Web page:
In the beginning... when I created this blog, I said that it would be a place where I would talk about what's on my mind. I said that I would talk about the things that are rattling around inside my head on their way to settling down at the bottom. So, something just came across my desk a few minutes ago...
Maybe I should start a little earlier. I have, for as long as I remember, lived with what I'm starting to discover is a false belief. I have lived with this belief tucked down into the back recesses of my mind and heart. It's not a belief that pokes its head out every day and becomes apparant in my life, but one that affects me none-the-less. It is a belief that especially shines through whenever I encounter dificulty or hardship in my life. Rather than try to articulate this belief in a way that may seem impressive typed out, I'm just going to phrase it as bluntly as I possibly can:
I have always believed that bad things happen to me because I don't try my best at knowing God.
Whenever bad things happen, I assume (meaning that I begin with the belief) that it is somehow my fault, and, more-than-likely has to do with my relationship with God.
First off, let me say this. This is not a true belief. Bad things do not happen to me, you, or anyone else because we don't measure up to what God expects of us. God loves us exactly as we are and wants us to become more in line with Him, but doesn't punish us just because we make mistakes. If God punished people for making mistakes, there wouldn't be anyone in heaven.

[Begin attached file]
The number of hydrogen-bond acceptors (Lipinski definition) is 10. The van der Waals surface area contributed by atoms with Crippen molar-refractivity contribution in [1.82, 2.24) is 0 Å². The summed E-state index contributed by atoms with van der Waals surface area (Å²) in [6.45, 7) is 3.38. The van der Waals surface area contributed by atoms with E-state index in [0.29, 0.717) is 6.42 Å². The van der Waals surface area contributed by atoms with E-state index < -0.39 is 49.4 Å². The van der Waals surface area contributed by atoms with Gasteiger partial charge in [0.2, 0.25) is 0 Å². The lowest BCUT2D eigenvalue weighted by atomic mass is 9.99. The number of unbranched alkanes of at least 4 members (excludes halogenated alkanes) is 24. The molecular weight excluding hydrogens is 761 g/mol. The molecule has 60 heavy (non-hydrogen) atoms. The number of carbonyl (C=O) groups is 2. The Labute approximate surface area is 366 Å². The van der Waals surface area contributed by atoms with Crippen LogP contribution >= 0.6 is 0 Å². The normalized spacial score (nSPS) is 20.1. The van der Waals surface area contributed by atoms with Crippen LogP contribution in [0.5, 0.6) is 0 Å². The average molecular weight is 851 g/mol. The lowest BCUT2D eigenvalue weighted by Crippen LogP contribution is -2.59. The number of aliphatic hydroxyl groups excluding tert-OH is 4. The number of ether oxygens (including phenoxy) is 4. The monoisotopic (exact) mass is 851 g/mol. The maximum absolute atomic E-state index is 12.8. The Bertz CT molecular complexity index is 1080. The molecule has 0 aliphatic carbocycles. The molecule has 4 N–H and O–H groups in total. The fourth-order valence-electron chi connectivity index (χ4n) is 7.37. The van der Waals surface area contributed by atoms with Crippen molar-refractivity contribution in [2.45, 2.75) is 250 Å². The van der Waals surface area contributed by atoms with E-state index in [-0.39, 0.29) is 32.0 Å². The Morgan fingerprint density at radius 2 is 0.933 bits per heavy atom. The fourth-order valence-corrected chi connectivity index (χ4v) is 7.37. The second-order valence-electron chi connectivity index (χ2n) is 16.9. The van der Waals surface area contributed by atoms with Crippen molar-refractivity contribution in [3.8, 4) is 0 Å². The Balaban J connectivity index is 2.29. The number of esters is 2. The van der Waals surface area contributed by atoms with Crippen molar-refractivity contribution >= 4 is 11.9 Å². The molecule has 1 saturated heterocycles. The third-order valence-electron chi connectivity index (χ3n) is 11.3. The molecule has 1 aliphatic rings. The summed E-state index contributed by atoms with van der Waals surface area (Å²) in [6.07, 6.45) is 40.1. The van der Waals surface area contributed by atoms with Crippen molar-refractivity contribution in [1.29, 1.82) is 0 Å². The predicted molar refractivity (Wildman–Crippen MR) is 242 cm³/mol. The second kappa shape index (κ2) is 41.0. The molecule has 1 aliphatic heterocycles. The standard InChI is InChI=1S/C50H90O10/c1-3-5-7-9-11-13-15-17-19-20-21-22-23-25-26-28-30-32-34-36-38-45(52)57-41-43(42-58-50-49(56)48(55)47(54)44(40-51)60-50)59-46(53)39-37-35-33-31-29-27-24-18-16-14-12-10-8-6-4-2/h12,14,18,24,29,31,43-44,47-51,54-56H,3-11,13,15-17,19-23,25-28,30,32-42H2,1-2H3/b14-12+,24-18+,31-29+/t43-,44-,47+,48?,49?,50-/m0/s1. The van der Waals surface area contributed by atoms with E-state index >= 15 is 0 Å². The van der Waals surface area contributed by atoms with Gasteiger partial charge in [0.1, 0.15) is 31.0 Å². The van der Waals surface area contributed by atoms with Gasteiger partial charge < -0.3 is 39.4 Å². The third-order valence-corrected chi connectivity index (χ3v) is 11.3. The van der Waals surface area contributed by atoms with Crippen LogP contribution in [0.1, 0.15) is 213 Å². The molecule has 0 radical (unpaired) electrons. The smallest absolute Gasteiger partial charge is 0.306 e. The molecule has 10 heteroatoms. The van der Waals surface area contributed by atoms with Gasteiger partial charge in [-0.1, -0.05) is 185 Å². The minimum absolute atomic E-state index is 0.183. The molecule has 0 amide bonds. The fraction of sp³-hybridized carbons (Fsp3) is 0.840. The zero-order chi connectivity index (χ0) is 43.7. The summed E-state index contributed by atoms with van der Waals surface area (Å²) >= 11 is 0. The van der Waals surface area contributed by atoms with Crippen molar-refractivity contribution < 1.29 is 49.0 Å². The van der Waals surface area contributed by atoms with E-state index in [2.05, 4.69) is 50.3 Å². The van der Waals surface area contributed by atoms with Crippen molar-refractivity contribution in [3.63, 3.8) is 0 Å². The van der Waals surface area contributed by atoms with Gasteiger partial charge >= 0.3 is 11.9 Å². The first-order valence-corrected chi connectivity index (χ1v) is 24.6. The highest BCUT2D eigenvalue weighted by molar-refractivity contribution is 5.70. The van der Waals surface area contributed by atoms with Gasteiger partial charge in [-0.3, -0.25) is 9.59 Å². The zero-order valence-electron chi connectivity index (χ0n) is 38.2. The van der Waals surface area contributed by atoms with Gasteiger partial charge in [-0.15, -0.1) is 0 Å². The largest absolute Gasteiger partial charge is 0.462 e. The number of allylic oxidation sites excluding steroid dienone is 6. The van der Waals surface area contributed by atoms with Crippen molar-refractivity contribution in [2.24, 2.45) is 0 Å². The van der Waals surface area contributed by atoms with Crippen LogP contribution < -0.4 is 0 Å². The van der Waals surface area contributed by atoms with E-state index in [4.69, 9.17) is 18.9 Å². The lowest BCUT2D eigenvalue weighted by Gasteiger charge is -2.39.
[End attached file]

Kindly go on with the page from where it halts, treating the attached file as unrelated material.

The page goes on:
This is a belief that I have wrestled with for quite some time. Sometimes, I am successful at winning the war against it and picking myself up and dusting myself off and walking on. Sometimes, I get caught up in it and succumb to my guilt that I'm just not good enough.
Do you ever feel guilty because you think that you don't measure up to what God wants from you?
Fast forward to a few minutes ago.
One of the other pastors at my church came by my office and dropped off a paper on my desk. "There's a lot of wisdom right in this area", he said as he pointed about halfway down the paper. So, I glanced at it.
It's from a book called The Spirit of the Disciplines by a guy named Dallas Willard.
I've never read anything by this guy, but everyone I know raves about him. After today, I'm going to go and read some of his stuff.
So, on this paper, about halfway down, is this sentance:
"But this world is radically unsuited to the heart of the human person, and the suffering and terror of life will not be removed no matter HOW "spiritual" we become. It is because of this that a healthy faith before God cannot be built and maintained, without heartfelt celebration of his greatness and goodness TO US in the midst of our suffering and terror."
Because I was just given this about 30 minutes ago, I haven't had time to "unpack" this statement and try to understand all of its implications and meanings. But, I've started...